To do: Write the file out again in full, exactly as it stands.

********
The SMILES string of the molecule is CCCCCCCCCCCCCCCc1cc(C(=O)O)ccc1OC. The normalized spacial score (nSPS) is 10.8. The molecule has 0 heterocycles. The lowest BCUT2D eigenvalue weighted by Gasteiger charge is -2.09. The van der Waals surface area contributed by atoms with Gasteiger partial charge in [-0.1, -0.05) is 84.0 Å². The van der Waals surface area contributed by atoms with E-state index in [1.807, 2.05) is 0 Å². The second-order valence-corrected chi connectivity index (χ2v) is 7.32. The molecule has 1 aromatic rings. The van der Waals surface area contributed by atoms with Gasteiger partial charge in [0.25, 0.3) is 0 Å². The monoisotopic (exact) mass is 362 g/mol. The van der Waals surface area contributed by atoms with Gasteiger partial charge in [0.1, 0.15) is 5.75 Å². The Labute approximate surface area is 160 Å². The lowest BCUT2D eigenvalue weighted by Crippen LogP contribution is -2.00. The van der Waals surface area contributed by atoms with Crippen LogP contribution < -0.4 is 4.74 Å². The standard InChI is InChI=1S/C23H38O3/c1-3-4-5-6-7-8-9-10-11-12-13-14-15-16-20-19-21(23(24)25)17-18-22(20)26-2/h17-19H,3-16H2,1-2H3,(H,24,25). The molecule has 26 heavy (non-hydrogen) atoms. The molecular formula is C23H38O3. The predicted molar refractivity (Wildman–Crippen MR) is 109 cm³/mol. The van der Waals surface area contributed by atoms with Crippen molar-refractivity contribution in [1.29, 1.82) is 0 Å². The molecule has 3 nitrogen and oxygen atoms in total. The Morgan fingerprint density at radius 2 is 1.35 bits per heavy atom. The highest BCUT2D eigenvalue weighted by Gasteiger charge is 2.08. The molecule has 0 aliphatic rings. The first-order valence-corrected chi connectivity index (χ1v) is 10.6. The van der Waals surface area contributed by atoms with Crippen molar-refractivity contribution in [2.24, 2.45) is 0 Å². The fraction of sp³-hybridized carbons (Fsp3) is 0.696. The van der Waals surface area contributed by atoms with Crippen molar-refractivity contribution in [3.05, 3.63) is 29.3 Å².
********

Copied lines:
The SMILES string of the molecule is CCCCCCCCCCCCCCCc1cc(C(=O)O)ccc1OC. The normalized spacial score (nSPS) is 10.8. The molecule has 0 heterocycles. The lowest BCUT2D eigenvalue weighted by Gasteiger charge is -2.09. The van der Waals surface area contributed by atoms with Gasteiger partial charge in [-0.1, -0.05) is 84.0 Å². The van der Waals surface area contributed by atoms with E-state index in [1.807, 2.05) is 0 Å². The second-order valence-corrected chi connectivity index (χ2v) is 7.32. The molecule has 1 aromatic rings. The van der Waals surface area contributed by atoms with Gasteiger partial charge in [0.25, 0.3) is 0 Å². The monoisotopic (exact) mass is 362 g/mol. The van der Waals surface area contributed by atoms with Gasteiger partial charge in [0.1, 0.15) is 5.75 Å². The Labute approximate surface area is 160 Å². The lowest BCUT2D eigenvalue weighted by Crippen LogP contribution is -2.00. The van der Waals surface area contributed by atoms with Crippen LogP contribution < -0.4 is 4.74 Å². The standard InChI is InChI=1S/C23H38O3/c1-3-4-5-6-7-8-9-10-11-12-13-14-15-16-20-19-21(23(24)25)17-18-22(20)26-2/h17-19H,3-16H2,1-2H3,(H,24,25). The molecule has 26 heavy (non-hydrogen) atoms. The molecular formula is C23H38O3. The predicted molar refractivity (Wildman–Crippen MR) is 109 cm³/mol. The van der Waals surface area contributed by atoms with Crippen molar-refractivity contribution in [1.29, 1.82) is 0 Å². The molecule has 3 nitrogen and oxygen atoms in total. The Morgan fingerprint density at radius 2 is 1.35 bits per heavy atom. The highest BCUT2D eigenvalue weighted by Gasteiger charge is 2.08. The molecule has 0 aliphatic rings. The first-order valence-corrected chi connectivity index (χ1v) is 10.6. The van der Waals surface area contributed by atoms with Crippen molar-refractivity contribution in [2.24, 2.45) is 0 Å². The fraction of sp³-hybridized carbons (Fsp3) is 0.696. The van der Waals surface area contributed by atoms with Crippen molar-refractivity contribution in [3.05, 3.63) is 29.3 Å².